Sue Young Histories

John Pattison 1826 - 1898

October 25, 2009

hydrastisJohn Pattison 1826? -  1898? MD FRMSL was a famous British orthodox physician and cancer specialist, affiliated with New York University, who converted to homeopathy,

John Pattison had over thirteen years and 4000 cases of cancer to report on when he began to publish his research in 1866 (John Pattison, Cancer: its nature; and successful and comparatively painless treatment, without the usual operation with the knife, (H. Turner & co., 1866)).

John Pattison was the first person who used hydrastis in the treatment of cancer (in 1852) (both William Bayes and John Pattison had been working with this new remedy), and he was happy to instruct homeopaths as to the use of his ‘paste’ (hydrastis mixed with chloride of lime), though a spat did break out in the homeopathic community in 1866 over this issue, when his students Robert MacLimont and Charles Henry Marston wrote an article which did not acknowledge John Pattison’s work in this area sufficiently. A follow up article in the homeopathic press apologised for this oversight.

John Pattison also advocated the use of hamamelis in dysmenorroea, and Sanguinaria for the treatment of cancer,

John Pattison was a colleague of William Bayes, William H Burt, D A Colton, A M Cushing, Carroll Dunham, J Weldon Fell, E J Fraser, Edwin Moses Hale, Bernhard Hirschel, William Henry Holcombe, Joseph Hooper, Temple S Hoyne, Henry R Madden, C H Marson, John Meyhoffer, George Lennox Moore, William Morgan, Edward Harris Ruddock, Edward Barton Shuldham, James John Garth Wilkinson, and many others.

John Pattison practiced at 10 Cavendish Road, St. John’s Wood, and at 26 Welbeck Street,

John Pattison practiced in London in the mid-1800’s. Early in his career, he used the bloodroot (Sanguinaria) paste that has been widely reported in medical literature since the first studies were conducted at Middlesex Hospital by J Weldon Fell, a contemporary of John Pattison.

J Weldon Fell’s work has been peer reviewed for almost 150 years. Frederic E Mohs does not mention either J Weldon Fell or John Pattison in his work, but Frederic E Mohs microsurgery uses a similar paste (not identical) and a variation of the J Weldon Fell method.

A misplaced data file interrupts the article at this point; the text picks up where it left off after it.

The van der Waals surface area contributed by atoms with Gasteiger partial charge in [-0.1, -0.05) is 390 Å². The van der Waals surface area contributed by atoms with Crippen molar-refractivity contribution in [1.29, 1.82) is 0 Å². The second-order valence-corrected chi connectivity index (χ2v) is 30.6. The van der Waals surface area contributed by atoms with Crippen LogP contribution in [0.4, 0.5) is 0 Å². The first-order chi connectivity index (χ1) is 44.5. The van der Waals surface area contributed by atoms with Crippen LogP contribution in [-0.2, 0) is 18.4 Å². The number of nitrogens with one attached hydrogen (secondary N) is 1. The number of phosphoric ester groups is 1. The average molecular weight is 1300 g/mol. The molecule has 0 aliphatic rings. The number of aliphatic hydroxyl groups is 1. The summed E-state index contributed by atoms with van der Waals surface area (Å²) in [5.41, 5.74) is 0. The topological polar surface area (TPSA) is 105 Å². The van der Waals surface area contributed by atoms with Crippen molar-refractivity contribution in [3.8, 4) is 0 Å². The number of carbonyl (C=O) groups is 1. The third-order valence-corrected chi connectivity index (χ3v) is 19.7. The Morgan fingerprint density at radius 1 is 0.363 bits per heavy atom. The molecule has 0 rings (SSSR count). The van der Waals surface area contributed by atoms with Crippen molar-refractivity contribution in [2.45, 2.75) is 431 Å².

John Pattison first published a bloodroot (Sanguinaria) protocol and later (1866) one based on goldenseal (hydrastis).

John Pattison wrote Diseases peculiar to women, with a new treatment for the same (in which he extols the virtue of homeopathic remedies), Cancer: it’s nature and successful and comparatively painless treatment without the usual operation of the knife (in which he extols the virtue of calendula cream), Cancer: its true nature, treatment, & cure, Fistula in ano: a new and successful treatment, without the knife or ligature (in which he extols the virtue of hydrastis), A Short Practical Treatise on Cancer (in which he extols the virtue of hydrastis), Tumours: their nature and treatment: by new remedies, and by operations, Remarks on some diseases of the breast and of the womb, Remarks on lupus, acne and sycosis with the remedy authorised by the medical profession: also, remarks on a safer and more certain remedy, An answer to the lecture delivered by T. Spencer Wells on cancer curers and cancer cures, A short practical treatise on cancer and on the best means for its removal and relief: without the usual operation by the knife, Cancer; its successful treatment without operation, The old methods of treating cancer compared with the new, Preface to seventh thousand of cases of cancer … treated with Dr. Pattison’s new remedy, Cases of cancer, lupus, and ulcers, treated with dr. Pattison’s new remedy, A second appendix to the successful treatment of cancer, The only successful and rational treatment of cancer yet known,

Of interest:

John Patison had a famous uncle,

Mark Pattison was an English author and a Church of England priest. He served as rector of Lincoln College, Oxford.

W P Pattison, a wholesaler at St John’s Street Road EC, contributed to the Memorial Fund for Matthew James Chapman,


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